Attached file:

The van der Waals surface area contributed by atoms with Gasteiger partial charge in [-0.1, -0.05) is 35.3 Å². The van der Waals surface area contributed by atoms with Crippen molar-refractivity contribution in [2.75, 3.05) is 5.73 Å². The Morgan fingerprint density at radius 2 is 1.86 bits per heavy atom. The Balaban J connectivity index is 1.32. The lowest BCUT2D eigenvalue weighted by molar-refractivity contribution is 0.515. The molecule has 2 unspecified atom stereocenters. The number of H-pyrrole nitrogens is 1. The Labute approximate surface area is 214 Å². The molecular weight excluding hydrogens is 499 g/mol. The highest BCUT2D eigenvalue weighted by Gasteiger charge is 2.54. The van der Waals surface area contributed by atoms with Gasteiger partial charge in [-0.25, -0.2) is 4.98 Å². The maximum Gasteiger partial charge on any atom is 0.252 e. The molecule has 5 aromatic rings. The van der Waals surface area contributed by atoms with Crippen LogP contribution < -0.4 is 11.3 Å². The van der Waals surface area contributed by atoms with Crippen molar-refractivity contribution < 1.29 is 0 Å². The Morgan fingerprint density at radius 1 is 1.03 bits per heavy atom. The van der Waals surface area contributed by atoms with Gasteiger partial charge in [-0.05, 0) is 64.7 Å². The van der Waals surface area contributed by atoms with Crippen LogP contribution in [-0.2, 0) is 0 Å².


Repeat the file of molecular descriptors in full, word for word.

The van der Waals surface area contributed by atoms with Gasteiger partial charge in [-0.1, -0.05) is 35.3 Å². The van der Waals surface area contributed by atoms with Crippen molar-refractivity contribution in [2.75, 3.05) is 5.73 Å². The Morgan fingerprint density at radius 2 is 1.86 bits per heavy atom. The Balaban J connectivity index is 1.32. The lowest BCUT2D eigenvalue weighted by molar-refractivity contribution is 0.515. The molecule has 2 unspecified atom stereocenters. The number of H-pyrrole nitrogens is 1. The Labute approximate surface area is 214 Å². The molecular weight excluding hydrogens is 499 g/mol. The highest BCUT2D eigenvalue weighted by Gasteiger charge is 2.54. The van der Waals surface area contributed by atoms with Gasteiger partial charge in [-0.25, -0.2) is 4.98 Å². The maximum Gasteiger partial charge on any atom is 0.252 e. The molecule has 5 aromatic rings. The van der Waals surface area contributed by atoms with Crippen LogP contribution < -0.4 is 11.3 Å². The van der Waals surface area contributed by atoms with Crippen molar-refractivity contribution < 1.29 is 0 Å². The Morgan fingerprint density at radius 1 is 1.03 bits per heavy atom. The van der Waals surface area contributed by atoms with Gasteiger partial charge in [-0.05, 0) is 64.7 Å². The van der Waals surface area contributed by atoms with Crippen LogP contribution in [-0.2, 0) is 0 Å².